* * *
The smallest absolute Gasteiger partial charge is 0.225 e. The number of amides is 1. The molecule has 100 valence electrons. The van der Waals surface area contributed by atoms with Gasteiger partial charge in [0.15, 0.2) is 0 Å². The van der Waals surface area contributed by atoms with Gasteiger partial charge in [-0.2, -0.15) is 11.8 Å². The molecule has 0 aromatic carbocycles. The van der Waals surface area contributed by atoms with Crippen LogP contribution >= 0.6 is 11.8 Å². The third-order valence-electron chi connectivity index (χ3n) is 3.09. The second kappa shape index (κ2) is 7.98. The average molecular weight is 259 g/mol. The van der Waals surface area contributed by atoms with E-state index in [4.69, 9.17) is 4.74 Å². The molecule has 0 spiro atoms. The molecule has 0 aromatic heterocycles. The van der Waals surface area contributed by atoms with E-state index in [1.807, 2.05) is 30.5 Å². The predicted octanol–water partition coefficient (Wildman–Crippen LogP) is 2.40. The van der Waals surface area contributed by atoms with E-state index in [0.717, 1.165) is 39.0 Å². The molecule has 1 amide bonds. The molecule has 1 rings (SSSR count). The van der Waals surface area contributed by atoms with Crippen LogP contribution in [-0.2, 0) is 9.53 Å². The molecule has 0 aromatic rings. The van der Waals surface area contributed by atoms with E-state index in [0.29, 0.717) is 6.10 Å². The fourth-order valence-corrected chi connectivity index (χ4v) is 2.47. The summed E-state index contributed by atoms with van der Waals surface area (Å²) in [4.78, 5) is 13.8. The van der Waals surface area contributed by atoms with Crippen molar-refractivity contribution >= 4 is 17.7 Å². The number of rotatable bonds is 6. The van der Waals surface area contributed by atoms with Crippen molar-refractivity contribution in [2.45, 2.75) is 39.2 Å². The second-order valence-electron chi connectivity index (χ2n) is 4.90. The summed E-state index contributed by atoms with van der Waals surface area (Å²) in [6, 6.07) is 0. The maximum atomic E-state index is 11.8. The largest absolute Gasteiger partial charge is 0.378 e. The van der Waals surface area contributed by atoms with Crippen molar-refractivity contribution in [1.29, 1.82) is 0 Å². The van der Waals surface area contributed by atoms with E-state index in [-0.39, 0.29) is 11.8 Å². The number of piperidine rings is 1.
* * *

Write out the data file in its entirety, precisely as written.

The smallest absolute Gasteiger partial charge is 0.225 e. The number of amides is 1. The molecule has 100 valence electrons. The van der Waals surface area contributed by atoms with Gasteiger partial charge in [0.15, 0.2) is 0 Å². The van der Waals surface area contributed by atoms with Gasteiger partial charge in [-0.2, -0.15) is 11.8 Å². The molecule has 0 aromatic carbocycles. The van der Waals surface area contributed by atoms with Crippen LogP contribution >= 0.6 is 11.8 Å². The third-order valence-electron chi connectivity index (χ3n) is 3.09. The second kappa shape index (κ2) is 7.98. The average molecular weight is 259 g/mol. The van der Waals surface area contributed by atoms with E-state index in [4.69, 9.17) is 4.74 Å². The molecule has 0 spiro atoms. The molecule has 0 aromatic heterocycles. The van der Waals surface area contributed by atoms with E-state index in [1.807, 2.05) is 30.5 Å². The predicted octanol–water partition coefficient (Wildman–Crippen LogP) is 2.40. The van der Waals surface area contributed by atoms with E-state index in [0.717, 1.165) is 39.0 Å². The molecule has 1 amide bonds. The molecule has 1 rings (SSSR count). The van der Waals surface area contributed by atoms with Crippen LogP contribution in [-0.2, 0) is 9.53 Å². The molecule has 0 aromatic rings. The van der Waals surface area contributed by atoms with E-state index in [0.29, 0.717) is 6.10 Å². The fourth-order valence-corrected chi connectivity index (χ4v) is 2.47. The summed E-state index contributed by atoms with van der Waals surface area (Å²) in [4.78, 5) is 13.8. The van der Waals surface area contributed by atoms with Crippen molar-refractivity contribution >= 4 is 17.7 Å². The number of rotatable bonds is 6. The van der Waals surface area contributed by atoms with Crippen molar-refractivity contribution in [2.45, 2.75) is 39.2 Å². The second-order valence-electron chi connectivity index (χ2n) is 4.90. The summed E-state index contributed by atoms with van der Waals surface area (Å²) in [6, 6.07) is 0. The maximum atomic E-state index is 11.8. The largest absolute Gasteiger partial charge is 0.378 e. The van der Waals surface area contributed by atoms with Crippen molar-refractivity contribution in [1.29, 1.82) is 0 Å². The van der Waals surface area contributed by atoms with E-state index in [-0.39, 0.29) is 11.8 Å². The number of piperidine rings is 1.